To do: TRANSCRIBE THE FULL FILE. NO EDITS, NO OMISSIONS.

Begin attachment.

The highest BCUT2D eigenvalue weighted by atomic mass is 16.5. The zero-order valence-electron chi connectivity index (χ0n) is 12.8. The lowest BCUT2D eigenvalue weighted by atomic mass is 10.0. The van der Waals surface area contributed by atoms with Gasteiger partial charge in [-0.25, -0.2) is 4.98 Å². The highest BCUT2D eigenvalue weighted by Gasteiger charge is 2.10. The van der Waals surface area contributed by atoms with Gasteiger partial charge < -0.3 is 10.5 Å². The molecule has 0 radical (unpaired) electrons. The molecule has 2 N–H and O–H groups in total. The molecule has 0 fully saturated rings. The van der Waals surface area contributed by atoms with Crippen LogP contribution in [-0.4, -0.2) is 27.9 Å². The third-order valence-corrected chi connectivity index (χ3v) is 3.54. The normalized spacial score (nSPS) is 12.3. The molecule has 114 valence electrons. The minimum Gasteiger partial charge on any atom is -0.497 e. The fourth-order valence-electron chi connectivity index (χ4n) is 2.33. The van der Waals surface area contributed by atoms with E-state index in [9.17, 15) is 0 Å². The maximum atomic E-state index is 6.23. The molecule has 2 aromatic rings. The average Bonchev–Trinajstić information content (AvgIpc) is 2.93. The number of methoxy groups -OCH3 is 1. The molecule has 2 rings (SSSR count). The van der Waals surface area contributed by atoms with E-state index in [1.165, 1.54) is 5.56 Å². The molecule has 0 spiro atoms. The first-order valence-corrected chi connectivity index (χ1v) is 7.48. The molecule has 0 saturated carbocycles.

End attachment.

The highest BCUT2D eigenvalue weighted by atomic mass is 16.5. The zero-order valence-electron chi connectivity index (χ0n) is 12.8. The lowest BCUT2D eigenvalue weighted by atomic mass is 10.0. The van der Waals surface area contributed by atoms with Gasteiger partial charge in [-0.25, -0.2) is 4.98 Å². The highest BCUT2D eigenvalue weighted by Gasteiger charge is 2.10. The van der Waals surface area contributed by atoms with Gasteiger partial charge < -0.3 is 10.5 Å². The molecule has 0 radical (unpaired) electrons. The molecule has 2 N–H and O–H groups in total. The molecule has 0 fully saturated rings. The van der Waals surface area contributed by atoms with Crippen LogP contribution in [-0.4, -0.2) is 27.9 Å². The third-order valence-corrected chi connectivity index (χ3v) is 3.54. The normalized spacial score (nSPS) is 12.3. The molecule has 114 valence electrons. The minimum Gasteiger partial charge on any atom is -0.497 e. The fourth-order valence-electron chi connectivity index (χ4n) is 2.33. The van der Waals surface area contributed by atoms with E-state index in [9.17, 15) is 0 Å². The maximum atomic E-state index is 6.23. The molecule has 2 aromatic rings. The average Bonchev–Trinajstić information content (AvgIpc) is 2.93. The number of methoxy groups -OCH3 is 1. The molecule has 2 rings (SSSR count). The van der Waals surface area contributed by atoms with E-state index in [1.165, 1.54) is 5.56 Å². The molecule has 0 spiro atoms. The first-order valence-corrected chi connectivity index (χ1v) is 7.48. The molecule has 0 saturated carbocycles.